Relation of Kidney Function Decline and NT-proBNP with Risk of Mortality and Readmission in Acute Decompensated Heart Failure.
Am J Med. 2019 Jun 24;:
Authors: McCallum W, Tighiouart H, Kiernan MS, Huggins GS, Sarnak MJ
BACKGROUND: Acute declines in kidney function occur in approximately 20-30% of patients with acute decompensated heart failure, but its significance is unclear and importance of its context is not known. This study aimed to determine the prognostic value of a decline in kidney function in the context of decongestion among patients admitted with acute decompensated heart failure.
METHODS: Using data from patients enrolled in the Ultrafiltration in Decompensated Heart Failure with Cardiorenal Syndrome Study (CARRESS) and Diuretic Optimization Strategies Evaluation (DOSE) trials, we used multivariable Cox regression models to evaluate the association between decline in estimated glomerular filtration rate (eGFR) and change in N-terminal pro-b-type natriuretic peptide (NT-proBNP) with the composite outcome, as well as testing for an interaction between the two.
RESULTS: Among 435 patients, in-hospital decline in eGFR was not significantly associated with death and re-hospitalization (HR=0.89 per 30% decline, 95% CI 0.74, 1.07) while decline in NT-proBNP was associated with lower risk (HR=0.69 per halving, 95% CI 0.58, 0.83). There was a significant interaction (p=0.003 unadjusted; p=0.03 adjusted) between decline in eGFR and change in NT-proBNP where a decline in eGFR was associated with better outcomes when NT-proBNP declined (HR=0.78 per 30% decline in eGFR, 95% CI 0.61, 0.99), but not when NT-proBNP increased (HR=0.99, 95% CI 0.76, 1.30).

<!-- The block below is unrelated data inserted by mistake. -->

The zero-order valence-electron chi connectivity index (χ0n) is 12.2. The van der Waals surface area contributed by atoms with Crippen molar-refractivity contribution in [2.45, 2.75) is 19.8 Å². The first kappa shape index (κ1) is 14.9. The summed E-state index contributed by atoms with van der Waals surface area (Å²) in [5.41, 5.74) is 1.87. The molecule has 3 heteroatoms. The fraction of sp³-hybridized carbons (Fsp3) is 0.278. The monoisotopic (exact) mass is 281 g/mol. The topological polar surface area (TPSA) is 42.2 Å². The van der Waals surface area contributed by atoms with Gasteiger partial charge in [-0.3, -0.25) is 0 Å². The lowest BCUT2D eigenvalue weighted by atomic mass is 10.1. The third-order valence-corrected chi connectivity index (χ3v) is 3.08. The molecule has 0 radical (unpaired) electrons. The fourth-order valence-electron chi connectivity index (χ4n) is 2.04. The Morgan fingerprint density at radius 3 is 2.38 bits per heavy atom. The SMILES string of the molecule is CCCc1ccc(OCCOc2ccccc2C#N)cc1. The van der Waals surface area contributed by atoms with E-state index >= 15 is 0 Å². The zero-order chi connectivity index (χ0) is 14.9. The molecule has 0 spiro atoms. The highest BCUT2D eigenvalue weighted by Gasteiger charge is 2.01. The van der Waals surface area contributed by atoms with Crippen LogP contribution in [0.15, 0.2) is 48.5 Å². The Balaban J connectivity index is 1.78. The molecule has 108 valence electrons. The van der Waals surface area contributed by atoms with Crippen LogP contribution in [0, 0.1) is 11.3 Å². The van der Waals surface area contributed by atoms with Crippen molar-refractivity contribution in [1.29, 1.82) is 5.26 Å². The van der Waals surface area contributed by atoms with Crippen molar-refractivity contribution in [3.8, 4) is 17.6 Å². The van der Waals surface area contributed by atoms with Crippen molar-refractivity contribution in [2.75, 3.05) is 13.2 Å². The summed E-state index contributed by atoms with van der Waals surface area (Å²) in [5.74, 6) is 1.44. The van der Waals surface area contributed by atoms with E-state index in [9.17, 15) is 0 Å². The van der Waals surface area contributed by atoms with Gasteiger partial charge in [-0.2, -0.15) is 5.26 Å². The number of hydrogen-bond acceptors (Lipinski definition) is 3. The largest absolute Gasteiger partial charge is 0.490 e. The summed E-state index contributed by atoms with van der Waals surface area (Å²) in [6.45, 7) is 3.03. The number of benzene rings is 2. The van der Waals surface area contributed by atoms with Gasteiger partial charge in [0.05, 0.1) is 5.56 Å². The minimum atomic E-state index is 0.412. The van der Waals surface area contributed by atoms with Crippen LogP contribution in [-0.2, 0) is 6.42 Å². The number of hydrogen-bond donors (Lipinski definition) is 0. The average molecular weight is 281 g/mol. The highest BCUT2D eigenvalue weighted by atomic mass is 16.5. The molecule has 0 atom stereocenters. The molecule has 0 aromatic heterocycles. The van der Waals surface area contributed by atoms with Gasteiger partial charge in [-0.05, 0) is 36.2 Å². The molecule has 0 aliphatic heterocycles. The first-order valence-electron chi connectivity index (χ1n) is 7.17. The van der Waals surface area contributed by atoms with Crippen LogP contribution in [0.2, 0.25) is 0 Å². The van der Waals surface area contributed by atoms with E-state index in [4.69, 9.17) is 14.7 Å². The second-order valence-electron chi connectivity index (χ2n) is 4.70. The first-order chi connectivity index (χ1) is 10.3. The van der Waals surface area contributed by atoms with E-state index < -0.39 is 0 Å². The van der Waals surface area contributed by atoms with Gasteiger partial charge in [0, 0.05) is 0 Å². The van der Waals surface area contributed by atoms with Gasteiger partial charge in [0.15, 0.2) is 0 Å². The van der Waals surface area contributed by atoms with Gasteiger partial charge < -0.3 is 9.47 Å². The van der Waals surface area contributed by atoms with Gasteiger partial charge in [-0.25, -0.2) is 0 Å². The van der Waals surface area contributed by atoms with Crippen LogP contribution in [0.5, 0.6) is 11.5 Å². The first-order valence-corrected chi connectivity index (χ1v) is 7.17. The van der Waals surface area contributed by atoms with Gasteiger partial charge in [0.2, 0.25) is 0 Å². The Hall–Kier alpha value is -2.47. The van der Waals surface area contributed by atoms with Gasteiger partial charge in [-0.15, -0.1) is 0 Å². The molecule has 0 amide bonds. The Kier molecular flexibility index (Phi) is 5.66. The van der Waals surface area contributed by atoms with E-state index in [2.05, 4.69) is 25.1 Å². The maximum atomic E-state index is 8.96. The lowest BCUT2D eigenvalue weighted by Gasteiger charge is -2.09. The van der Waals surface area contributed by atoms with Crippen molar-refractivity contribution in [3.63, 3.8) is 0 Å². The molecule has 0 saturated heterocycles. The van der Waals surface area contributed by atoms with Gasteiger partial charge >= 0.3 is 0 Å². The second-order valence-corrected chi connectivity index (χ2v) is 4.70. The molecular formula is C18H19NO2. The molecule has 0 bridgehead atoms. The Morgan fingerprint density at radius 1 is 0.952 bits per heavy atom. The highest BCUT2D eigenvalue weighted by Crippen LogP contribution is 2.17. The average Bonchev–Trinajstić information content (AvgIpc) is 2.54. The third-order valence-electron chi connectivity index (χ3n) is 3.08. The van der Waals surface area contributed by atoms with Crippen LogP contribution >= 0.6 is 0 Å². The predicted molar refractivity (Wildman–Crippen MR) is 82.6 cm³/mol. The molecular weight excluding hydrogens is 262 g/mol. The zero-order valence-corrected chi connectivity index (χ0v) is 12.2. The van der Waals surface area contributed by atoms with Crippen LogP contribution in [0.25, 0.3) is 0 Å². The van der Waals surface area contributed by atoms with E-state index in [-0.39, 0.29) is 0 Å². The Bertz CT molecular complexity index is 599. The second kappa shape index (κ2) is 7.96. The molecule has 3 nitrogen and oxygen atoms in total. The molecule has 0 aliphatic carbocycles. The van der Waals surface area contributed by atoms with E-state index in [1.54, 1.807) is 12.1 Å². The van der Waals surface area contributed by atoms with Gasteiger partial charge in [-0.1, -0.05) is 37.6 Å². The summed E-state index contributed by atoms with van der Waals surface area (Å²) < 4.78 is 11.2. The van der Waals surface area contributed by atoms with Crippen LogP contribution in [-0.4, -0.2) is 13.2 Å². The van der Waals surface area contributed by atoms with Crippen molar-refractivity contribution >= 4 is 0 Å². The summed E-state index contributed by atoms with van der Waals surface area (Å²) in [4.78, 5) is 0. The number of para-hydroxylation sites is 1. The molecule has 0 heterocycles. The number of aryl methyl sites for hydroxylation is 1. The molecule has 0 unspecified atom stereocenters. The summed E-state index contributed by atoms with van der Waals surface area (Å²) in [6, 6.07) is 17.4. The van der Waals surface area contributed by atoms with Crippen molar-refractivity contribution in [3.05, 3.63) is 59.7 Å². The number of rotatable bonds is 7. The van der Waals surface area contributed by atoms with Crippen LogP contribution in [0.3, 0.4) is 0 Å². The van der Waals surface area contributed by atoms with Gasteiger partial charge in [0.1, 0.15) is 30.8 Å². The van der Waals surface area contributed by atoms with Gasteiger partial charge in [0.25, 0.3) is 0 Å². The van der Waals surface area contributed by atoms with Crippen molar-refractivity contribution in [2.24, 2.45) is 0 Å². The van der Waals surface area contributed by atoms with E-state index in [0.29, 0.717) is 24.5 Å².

CONCLUSIONS: Decline in kidney function during therapy for acute decompensated heart failure is associated with improved outcomes as long as NT-proBNP levels are decreasing as well, suggesting that incorporation of congestion biomarkers may aid clinical interpretation of eGFR declines.
PMID: 31247182 [PubMed - as supplied by publisher]